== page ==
Billy Soksoda is a former bull rider from Redding California. He has competed in numerous Professional Bull Riders (PBR), Professional Rodeo Cowboys Association (PRCA), and California Cowboys (CCPRA) events throughout the western U.S.A. In addition to bull riding, Billy has trained in Muay Thai fighting, has a bull breeding business and is currently a high school football coach.
Cowboy, Fighter, Entrepreneur and Coach
Flashback to the 2004 Sierraville Rodeo in Northern California. Billy Soksoda is bruised and battered from ridding in two other events. Despite suffering from a badly twisted knee, Billy Soksoda climbs onto a bull named Jojo. Fortunately, he has a good luck charm this time on the sideline, his young son William. The gate opens and eight seconds later it is over. Billy Soksoda is no longer just another rodeo cowboy; he has won the gold for the first time. It only took him eight seconds to win that day but it has taken nearly thirty years of hard work, discipline, bruises and a series of difficult choices, to get to this point
Phong (Billy) Soksoda was born in Vientiane Laos at the height of the communist takeover. His parents separated when he was only an infant child and his mother struggled to raise a family alone in a war-torn nation. When he was three years old his mother was forced to flee the small village they called home due to threats on her life. Early one morning they left, walking day and night until they reached the main city. Billy, his mother and siblings then crossed the Mekong River into Thailand where they spent the next three years living in the Nong Khai Refugee Camp.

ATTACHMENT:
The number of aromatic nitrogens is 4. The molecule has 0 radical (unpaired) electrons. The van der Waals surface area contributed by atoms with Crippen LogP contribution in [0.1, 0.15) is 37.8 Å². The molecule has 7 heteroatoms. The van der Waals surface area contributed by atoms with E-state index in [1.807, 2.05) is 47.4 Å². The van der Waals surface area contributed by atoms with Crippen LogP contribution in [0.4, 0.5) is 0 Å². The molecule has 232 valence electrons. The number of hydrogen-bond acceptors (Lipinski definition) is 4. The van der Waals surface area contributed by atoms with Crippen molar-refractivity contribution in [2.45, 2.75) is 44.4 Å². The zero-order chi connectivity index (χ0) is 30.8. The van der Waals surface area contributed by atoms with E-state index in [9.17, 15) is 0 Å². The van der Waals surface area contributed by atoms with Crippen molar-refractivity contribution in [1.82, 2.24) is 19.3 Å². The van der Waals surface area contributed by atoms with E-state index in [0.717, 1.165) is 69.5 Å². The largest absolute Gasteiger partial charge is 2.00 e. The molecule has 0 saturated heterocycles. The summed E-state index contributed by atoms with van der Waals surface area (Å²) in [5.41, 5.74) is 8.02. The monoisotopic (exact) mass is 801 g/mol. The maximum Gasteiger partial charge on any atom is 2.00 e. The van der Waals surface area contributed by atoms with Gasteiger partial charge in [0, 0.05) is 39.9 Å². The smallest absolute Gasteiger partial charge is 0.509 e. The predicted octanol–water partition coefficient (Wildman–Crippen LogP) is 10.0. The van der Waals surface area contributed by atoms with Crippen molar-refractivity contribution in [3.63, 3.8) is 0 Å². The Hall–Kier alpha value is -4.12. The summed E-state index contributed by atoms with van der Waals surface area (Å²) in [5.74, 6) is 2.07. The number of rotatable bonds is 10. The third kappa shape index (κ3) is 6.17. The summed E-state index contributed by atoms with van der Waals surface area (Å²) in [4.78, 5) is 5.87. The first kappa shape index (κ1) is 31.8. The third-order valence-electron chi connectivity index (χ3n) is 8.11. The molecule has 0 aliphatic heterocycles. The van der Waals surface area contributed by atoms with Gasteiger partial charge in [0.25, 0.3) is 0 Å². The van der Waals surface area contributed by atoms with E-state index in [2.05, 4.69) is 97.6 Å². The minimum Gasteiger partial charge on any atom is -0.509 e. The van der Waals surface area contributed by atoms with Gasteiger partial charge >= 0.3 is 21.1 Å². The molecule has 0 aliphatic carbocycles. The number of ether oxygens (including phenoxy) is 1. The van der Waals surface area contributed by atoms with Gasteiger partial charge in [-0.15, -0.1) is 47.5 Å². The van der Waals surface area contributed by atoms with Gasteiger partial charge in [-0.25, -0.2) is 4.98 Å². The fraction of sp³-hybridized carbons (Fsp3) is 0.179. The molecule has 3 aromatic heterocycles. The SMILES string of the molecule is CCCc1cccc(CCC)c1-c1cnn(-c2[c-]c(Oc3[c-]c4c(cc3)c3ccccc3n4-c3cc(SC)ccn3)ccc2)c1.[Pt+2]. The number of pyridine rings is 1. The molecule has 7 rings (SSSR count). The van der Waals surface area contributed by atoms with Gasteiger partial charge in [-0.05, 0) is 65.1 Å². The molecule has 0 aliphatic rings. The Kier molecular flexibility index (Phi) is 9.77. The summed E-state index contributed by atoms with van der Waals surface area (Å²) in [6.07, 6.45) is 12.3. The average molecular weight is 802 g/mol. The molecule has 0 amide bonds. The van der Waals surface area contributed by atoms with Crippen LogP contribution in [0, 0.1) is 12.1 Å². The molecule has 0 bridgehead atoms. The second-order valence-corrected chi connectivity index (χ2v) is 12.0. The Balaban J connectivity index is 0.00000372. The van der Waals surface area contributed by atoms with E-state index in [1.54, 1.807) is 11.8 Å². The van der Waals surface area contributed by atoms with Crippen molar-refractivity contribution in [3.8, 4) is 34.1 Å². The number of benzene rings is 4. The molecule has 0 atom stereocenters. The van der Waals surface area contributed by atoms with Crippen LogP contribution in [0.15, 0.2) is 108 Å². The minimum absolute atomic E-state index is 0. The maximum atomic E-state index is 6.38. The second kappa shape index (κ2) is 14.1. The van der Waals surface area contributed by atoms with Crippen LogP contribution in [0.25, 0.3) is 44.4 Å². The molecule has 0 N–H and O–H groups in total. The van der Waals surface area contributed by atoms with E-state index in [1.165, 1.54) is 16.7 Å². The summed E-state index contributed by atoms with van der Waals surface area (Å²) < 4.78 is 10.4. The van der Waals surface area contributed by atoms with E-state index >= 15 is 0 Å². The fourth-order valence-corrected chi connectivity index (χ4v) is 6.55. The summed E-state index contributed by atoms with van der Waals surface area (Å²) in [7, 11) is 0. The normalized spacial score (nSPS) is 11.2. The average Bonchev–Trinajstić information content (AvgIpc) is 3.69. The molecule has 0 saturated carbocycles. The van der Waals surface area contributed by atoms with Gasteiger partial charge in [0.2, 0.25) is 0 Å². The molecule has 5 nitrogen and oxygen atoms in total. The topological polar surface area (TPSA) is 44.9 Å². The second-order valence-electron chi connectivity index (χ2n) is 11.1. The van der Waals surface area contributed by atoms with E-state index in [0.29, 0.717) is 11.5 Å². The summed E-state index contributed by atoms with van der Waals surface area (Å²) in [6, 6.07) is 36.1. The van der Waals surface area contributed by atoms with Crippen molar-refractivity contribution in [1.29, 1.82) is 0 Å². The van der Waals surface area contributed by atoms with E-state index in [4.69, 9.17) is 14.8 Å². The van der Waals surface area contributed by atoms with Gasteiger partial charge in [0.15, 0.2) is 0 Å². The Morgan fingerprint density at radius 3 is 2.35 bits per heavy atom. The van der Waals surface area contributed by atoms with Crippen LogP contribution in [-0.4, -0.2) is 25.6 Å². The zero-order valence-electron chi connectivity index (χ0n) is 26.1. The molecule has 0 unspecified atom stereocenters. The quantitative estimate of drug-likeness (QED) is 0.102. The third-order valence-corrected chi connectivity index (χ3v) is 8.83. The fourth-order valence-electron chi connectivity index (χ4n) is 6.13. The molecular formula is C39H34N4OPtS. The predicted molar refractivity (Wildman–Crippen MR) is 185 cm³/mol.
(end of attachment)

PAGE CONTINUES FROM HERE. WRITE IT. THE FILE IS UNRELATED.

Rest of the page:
Billy’s father, who had already made it to the United States, was able to act as a sponsor and brought the family to Utah where he had started a new life. Soon thereafter they moved to Sacramento, CA, where Billy spent much of his childhood. During the late 1980s and early 1990s, Sacramento was plagued with a rash of gang violence that hit the area's Southeast Asian community particularly hard. Billy’s mother decided to again escape violence and moved the family to Redding, a safer community in California’s rural north. Redding’s small-town western culture would change Billy’s life.
It was during his high school years that Billy attended his first rodeo and fell in love with the sport. One of Billy’s friends was a steer wrestler who competed in local rodeos. “I didn’t understand rodeo but we went and watched”, said Billy. “The first time I saw a bull ride I was so excited, we went straight to the store and bought gear and some [video] tapes of professional [bull] riders.” Out of all the rodeo events it was bull riding, the toughest of all, which captivated him. Billy endlessly studied the videotapes and about two weeks later he entered his first bull riding competition at a local rodeo. “My mom was there, this was her first time and last time for her. She asks me how I’m doing but can’t go," said Billy. He did not win that day but did complete the ride, a significant accomplishment for someone who had never sat on a bull. He convinced his brother Joey to enroll in a bull riding school with him. Billy and Joey both finished at the top of the class and began riding professionally, possibly making them the first professional bull riders of Laotian descent in the world.